Heavy rain last night. Fitful, tossed sleep. The drivers got so cold out in the truck that they were up at 3:30 a.m., shouting, "Guacas! Guacas!" and blowing the horn and beating on the truck's tin roof with their fists, good-naturedly mocking us. No one was much amused. The purple martins began a predawn chorus almost as heavy as the sound of the rain. Through it I heard a long, descending birdcall, infinitely sad. I sat bolt upright, my head indenting the damp skin of the tent, but happily I realized before getting up and pounding on Victor's tent that what I had heard was the distant crow of a rooster, just then stirring down the road in some sawmill settlement. Whew!

We have spotted two band-tailed pigeons. The pair dropped out of a tree and throttled across the emptiness of a canyon with such a felicity of speed and maneuverability that they flew as one does in dreams, mocking the ruggedness of the area with their hurtling, confident flight. The sight of them raised a hearty "Yip! Yip!" from Rowlett, for they too are scarce--shot for food, of course--and they are on what Victor calls the "leading edge," the encroaching force that eventually will submerge them unless they are able to call on a mite of the resilience that marks their city cousins, the rock doves.

We are beginning to get angry with the pitoreal. The country is so sublime--incredible vistas of pine and butte and canyon--that it seems contrary and ill-feeling of the bird to have packed up and left it. Tanner had speculated that each nesting pair of imperials needed 640 acres (one square mile) in which to function properly. Every time we look out from a ridge we can see thousands of perfectly good acres, fine dead trees by the hundreds--wild country, and only parts of it subjected to and annoyed by the thin metallic whine of distant saws. "Overreacting" we have decided.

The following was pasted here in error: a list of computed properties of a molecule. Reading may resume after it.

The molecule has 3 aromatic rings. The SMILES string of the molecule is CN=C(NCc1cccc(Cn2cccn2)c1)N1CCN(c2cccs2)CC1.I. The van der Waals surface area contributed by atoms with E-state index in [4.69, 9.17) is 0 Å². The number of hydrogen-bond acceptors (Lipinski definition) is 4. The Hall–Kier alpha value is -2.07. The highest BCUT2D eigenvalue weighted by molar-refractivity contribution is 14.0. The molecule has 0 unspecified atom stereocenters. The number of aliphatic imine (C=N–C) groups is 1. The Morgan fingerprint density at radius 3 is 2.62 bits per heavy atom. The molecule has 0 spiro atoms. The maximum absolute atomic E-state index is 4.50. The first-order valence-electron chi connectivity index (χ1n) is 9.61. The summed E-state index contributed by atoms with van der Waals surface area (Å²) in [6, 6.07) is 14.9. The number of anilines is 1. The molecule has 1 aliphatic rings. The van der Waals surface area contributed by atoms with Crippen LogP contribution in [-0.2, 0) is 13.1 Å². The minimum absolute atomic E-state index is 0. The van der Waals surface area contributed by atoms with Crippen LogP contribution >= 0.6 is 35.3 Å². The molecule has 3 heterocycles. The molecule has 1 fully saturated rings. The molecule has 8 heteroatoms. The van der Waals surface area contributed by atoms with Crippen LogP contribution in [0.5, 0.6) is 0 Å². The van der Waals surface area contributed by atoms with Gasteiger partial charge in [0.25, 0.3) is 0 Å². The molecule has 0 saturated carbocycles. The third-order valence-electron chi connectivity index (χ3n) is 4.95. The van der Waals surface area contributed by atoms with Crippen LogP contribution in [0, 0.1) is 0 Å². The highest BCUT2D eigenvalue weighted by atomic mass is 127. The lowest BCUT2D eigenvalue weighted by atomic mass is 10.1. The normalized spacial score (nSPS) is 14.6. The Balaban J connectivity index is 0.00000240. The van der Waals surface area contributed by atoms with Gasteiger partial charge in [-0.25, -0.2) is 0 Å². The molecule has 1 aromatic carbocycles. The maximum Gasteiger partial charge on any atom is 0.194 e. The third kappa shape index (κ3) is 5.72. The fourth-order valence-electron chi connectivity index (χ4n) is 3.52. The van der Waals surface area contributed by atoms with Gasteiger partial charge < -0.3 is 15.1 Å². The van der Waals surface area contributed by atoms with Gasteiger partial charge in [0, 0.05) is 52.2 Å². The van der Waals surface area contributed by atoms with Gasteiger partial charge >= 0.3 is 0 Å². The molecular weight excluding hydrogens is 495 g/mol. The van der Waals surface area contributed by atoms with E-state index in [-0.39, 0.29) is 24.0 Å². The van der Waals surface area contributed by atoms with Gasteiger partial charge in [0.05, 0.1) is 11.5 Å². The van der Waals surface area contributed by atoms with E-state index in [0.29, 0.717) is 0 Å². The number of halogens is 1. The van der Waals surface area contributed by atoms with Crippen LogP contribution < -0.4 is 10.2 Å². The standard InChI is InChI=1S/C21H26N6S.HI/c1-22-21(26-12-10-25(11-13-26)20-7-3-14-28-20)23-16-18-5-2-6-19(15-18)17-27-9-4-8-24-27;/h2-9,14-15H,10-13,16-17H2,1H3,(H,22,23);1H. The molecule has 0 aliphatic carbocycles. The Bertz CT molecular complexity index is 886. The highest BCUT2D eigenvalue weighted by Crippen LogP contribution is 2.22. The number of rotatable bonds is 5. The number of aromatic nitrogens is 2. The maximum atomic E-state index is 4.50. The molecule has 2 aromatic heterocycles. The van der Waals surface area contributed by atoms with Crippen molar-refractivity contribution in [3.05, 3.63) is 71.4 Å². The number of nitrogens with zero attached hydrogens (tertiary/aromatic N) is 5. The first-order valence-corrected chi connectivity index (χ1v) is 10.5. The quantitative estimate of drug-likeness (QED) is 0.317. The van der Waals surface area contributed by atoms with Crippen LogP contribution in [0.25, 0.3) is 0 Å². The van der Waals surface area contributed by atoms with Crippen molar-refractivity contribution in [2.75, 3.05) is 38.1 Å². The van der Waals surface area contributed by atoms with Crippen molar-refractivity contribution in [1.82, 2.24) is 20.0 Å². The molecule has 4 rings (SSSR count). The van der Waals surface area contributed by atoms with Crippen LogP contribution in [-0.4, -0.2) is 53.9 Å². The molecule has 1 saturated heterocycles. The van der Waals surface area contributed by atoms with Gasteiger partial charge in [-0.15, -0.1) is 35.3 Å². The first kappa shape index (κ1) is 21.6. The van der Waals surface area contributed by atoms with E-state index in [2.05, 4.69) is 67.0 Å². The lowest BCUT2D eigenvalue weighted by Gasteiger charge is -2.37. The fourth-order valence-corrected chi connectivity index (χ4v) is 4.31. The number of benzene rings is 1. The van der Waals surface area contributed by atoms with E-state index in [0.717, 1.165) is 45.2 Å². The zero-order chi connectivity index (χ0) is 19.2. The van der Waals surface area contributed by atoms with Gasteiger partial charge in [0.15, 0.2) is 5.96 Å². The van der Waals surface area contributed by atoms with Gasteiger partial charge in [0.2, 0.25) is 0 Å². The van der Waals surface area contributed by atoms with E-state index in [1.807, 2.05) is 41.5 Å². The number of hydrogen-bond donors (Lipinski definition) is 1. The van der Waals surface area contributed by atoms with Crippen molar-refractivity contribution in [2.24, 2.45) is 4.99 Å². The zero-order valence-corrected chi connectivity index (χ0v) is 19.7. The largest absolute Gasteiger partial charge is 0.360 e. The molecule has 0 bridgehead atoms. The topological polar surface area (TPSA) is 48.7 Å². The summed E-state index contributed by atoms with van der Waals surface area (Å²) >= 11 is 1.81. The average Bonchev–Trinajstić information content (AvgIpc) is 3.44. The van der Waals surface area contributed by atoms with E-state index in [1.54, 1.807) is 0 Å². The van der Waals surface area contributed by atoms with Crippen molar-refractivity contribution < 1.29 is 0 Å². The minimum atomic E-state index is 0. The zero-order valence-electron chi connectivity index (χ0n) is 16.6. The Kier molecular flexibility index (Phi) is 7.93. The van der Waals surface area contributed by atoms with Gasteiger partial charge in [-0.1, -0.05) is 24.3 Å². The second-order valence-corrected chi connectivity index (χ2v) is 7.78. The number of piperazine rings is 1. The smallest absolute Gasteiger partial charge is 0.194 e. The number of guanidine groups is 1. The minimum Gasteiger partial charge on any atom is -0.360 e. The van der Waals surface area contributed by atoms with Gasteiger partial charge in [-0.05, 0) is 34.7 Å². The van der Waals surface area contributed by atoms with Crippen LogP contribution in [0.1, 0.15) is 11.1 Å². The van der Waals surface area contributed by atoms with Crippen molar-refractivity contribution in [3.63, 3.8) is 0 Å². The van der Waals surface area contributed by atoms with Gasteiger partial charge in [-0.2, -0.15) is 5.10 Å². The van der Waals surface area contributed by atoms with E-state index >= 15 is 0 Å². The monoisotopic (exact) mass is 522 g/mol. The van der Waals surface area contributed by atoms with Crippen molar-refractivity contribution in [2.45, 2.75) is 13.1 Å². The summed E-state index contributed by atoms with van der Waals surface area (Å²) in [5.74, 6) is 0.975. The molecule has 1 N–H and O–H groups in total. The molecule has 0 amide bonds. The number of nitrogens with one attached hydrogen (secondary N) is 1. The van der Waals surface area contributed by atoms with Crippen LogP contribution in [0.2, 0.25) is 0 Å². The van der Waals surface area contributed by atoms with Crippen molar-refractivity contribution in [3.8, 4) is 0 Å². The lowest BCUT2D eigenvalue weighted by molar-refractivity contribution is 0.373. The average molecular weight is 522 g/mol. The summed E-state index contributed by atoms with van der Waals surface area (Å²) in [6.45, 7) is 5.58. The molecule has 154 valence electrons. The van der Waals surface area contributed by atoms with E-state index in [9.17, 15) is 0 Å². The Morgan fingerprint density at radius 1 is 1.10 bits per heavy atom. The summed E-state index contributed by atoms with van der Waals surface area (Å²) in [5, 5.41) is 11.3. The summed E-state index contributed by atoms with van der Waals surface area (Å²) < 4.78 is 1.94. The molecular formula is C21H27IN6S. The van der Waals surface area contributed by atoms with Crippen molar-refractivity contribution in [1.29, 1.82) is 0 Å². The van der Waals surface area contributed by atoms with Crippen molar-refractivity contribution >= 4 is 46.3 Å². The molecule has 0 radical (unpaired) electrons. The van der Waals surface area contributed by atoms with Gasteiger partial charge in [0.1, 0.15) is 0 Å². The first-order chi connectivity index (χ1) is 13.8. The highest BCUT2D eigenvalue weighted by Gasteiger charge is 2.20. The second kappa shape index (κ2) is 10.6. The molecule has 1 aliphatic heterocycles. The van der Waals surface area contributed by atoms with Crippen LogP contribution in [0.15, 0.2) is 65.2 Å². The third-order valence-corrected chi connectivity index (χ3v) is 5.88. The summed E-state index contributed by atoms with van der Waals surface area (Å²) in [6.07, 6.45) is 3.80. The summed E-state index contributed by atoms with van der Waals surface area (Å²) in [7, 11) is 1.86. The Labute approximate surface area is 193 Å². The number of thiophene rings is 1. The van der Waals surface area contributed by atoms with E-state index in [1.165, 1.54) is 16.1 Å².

As a result, the bird's name has gone through a transformation. We started off calling him the imperial ivory-billed, very formal, and relishing the name; once in Mexico we shifted to the Spanish pitoreal for a while, which rolls off the tongue nicely; in English we sometimes reverently called him The Big (or Great) Bird; often we simply referred to him as "the bird." But now, after so many disappointments, he is occasionally referred to somewhat disparagingly as "the woodpecker"--which is a word without much majesty--or often just "he," and even "it." ("What are you so solemn about? It, I suppose.")

"Sometimes I think certain birds give I up," Victor said. "The Carolina parakeet. What a neat bird, and to think he's lost! But somewhere along the line he threw in the sponge. He should have been able to survive. They went after him with guns for destroying the crops, but a lot of other crop-destroyers have survived--the red­winged blackbird, for example."

The intensity of the search does not slacken, however. We scan the dead pines. John says that probably no one on earth has inspected so many dead pines with such care. We can always pride ourselves on that distinction.